If there was any doubt that making money by backing early-stage companies is a tough business, new research by the British Business Angels Association and Government science fund NESTA would seem to dispel it: in a survey of 1,080 deals, they found that angels lost money on 56% of their investments. Clearly the Dragons' Den stuff is a bit harder than it looks on TV.
It wasn't all bad news, however. With a successful deal, investors can double their money in 3.6 years, on average - which equates to an annual return of about 22%. That compares favourably with pretty much any form of investment available. And in a happy 9% of cases, investors pocketed a return of more than ten times their money - what's known in the trade as a 'home run'. So statistically, that’s a one-in-ten chance of making serious money – arguably pretty decent odds.
As these figures show, angel investing can be a hit-or-miss business. At best, the returns can be unrivalled, but on the balance of probability, you're actually more likely to end up losing your shirt. For every Google (which made its original backers extremely rich), there’s a thousand bright ideas that never make any money – and it takes a pretty canny investor to get it right more than they get it wrong. This makes it essential for angels to spread their risk as much as possible – by putting money in other asset classes, and backing more mature companies as well as minuscule start-ups.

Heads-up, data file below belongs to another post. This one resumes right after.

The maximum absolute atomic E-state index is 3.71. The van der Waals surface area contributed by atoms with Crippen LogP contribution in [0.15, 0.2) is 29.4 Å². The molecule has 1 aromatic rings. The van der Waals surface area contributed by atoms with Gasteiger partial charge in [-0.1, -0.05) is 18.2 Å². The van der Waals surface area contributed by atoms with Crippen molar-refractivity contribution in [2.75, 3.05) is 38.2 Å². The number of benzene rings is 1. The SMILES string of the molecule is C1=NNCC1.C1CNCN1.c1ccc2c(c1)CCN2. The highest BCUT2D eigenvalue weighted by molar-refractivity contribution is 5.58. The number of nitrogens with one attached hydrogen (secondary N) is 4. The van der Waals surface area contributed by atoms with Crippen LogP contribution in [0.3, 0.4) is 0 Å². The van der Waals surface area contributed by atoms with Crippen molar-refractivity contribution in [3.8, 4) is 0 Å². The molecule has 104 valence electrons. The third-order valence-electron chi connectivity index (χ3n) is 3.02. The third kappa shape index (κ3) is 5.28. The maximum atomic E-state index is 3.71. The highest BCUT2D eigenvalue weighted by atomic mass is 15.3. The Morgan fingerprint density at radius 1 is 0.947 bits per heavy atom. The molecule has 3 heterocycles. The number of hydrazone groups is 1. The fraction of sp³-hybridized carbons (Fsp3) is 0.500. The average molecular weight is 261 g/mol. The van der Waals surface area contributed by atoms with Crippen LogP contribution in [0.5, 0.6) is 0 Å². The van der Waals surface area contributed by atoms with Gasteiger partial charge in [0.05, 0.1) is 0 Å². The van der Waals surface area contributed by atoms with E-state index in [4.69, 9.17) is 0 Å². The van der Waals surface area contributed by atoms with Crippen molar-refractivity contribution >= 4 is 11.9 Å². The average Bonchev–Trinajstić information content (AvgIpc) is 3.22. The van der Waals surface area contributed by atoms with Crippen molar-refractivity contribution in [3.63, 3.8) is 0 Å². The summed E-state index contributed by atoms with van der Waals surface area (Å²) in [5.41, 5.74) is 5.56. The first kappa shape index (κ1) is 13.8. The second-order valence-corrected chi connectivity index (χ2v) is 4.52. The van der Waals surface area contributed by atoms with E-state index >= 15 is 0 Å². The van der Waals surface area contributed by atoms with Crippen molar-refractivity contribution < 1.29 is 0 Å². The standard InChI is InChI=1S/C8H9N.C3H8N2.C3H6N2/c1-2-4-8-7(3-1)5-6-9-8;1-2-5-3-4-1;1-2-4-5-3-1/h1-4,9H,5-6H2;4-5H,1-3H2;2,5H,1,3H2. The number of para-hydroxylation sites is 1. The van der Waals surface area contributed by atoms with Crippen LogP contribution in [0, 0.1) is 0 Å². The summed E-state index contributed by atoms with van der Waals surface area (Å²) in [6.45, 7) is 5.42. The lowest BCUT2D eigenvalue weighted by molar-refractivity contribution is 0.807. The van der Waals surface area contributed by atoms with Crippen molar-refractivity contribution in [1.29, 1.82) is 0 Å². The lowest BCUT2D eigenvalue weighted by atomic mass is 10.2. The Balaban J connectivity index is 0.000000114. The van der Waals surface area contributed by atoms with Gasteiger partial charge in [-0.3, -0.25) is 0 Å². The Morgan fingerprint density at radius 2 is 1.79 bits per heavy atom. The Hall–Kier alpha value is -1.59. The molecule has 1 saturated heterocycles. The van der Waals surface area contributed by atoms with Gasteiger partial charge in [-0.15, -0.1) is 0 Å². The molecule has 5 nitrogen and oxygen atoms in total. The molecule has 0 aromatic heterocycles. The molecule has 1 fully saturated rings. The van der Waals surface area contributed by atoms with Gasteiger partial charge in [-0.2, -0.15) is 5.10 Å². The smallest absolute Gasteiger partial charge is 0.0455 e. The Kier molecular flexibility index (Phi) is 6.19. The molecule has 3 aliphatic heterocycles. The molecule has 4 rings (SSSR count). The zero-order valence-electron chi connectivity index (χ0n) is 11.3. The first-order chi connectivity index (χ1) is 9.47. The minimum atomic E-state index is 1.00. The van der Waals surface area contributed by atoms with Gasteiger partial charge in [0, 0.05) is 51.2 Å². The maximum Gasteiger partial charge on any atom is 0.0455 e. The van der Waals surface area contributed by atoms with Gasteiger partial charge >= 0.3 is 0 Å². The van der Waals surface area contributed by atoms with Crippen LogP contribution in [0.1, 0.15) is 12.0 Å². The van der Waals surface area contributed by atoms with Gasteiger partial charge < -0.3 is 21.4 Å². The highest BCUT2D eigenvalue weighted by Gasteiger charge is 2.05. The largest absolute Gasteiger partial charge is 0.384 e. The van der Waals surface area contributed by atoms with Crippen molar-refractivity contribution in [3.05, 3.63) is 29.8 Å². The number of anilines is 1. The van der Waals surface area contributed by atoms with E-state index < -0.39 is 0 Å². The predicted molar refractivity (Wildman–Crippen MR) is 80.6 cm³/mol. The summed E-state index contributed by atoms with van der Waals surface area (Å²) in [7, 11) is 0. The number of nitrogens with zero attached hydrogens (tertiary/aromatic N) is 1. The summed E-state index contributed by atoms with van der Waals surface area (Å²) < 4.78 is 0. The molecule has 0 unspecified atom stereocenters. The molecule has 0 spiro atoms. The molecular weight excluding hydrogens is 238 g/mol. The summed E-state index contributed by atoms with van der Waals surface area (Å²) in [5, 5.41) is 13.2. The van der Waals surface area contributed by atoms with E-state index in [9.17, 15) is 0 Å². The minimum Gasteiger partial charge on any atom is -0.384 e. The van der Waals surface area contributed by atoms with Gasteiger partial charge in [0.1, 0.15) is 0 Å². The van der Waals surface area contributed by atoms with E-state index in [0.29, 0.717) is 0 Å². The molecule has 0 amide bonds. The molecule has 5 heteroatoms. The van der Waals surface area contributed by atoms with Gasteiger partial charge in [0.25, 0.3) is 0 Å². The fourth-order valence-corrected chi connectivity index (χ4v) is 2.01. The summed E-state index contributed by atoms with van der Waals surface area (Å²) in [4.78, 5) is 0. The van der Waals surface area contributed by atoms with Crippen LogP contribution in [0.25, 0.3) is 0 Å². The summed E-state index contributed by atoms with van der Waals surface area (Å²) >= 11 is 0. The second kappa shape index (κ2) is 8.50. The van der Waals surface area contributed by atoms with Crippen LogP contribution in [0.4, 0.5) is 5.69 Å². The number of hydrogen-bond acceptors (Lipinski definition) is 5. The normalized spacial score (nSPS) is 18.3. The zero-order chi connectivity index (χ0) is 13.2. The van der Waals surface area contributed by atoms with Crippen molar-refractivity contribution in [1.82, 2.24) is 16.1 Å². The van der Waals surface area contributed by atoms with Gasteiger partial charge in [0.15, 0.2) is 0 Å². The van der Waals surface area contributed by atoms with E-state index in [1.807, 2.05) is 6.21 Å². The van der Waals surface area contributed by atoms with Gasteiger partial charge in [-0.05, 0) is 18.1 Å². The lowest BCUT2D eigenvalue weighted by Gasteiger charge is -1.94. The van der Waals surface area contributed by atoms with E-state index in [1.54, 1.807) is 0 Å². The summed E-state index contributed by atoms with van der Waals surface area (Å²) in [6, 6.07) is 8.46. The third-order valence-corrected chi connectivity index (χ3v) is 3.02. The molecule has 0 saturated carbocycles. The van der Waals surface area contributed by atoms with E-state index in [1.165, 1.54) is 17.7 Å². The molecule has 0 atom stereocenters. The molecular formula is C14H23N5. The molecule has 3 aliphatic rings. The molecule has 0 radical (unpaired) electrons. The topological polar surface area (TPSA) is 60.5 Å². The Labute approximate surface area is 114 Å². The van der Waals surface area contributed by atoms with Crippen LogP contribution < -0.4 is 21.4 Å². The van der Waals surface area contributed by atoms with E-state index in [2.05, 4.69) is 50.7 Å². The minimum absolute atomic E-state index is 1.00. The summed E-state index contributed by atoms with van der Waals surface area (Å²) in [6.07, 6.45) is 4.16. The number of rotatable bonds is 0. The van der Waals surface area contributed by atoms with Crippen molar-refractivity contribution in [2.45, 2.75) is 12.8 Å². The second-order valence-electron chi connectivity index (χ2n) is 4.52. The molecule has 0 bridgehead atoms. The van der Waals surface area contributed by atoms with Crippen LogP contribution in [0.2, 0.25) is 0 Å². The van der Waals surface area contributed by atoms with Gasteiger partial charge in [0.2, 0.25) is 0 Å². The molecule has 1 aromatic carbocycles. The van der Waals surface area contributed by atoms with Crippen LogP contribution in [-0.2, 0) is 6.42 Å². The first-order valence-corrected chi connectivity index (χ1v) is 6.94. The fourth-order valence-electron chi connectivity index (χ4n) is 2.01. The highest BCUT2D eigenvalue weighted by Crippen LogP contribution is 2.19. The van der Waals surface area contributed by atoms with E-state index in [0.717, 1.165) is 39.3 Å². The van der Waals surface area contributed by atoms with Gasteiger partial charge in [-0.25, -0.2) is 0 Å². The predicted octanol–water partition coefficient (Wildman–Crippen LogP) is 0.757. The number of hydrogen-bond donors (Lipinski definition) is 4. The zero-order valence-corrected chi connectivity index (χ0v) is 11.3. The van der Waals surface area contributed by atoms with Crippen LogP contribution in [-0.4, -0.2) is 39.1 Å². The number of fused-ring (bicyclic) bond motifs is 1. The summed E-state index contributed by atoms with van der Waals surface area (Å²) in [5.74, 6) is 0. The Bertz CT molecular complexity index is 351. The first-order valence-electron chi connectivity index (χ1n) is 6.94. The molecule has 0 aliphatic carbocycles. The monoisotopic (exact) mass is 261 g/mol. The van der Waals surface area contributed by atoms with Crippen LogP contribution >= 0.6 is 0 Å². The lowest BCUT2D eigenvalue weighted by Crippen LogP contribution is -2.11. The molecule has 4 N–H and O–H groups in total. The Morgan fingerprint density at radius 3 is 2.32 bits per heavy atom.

You may be wondering why people bother, if the odds of success are relatively slim. Tax relief is one reason: the BBAA points out that one in four of these investments was done to take advantage of tax breaks under the Enterprise Investment Scheme (which allows wealthy people to mitigate their tax burden if they invest in small company shares). Currently this relief is for 20% of the cost of the shares (up to a maximum of £100,000) - now the BBAA wants this expanded to 30%, to provide a greater incentive.
So why does it matter? Well, these angels fill an important gap - between the start-up loans offered by banks and family/ friends at one end, and the serious venture capital players higher up the food chain (the average loan in this study was £40,000). If angels aren’t incentivised to keep backing start-ups, this important avenue of financing could dry up altogether. That might be good news for the producers of Dragons’ Den (who’d be guaranteed plenty of supplicants) but probably not for the economy as a whole. We could do with a few more Google-esque success stories, after all.
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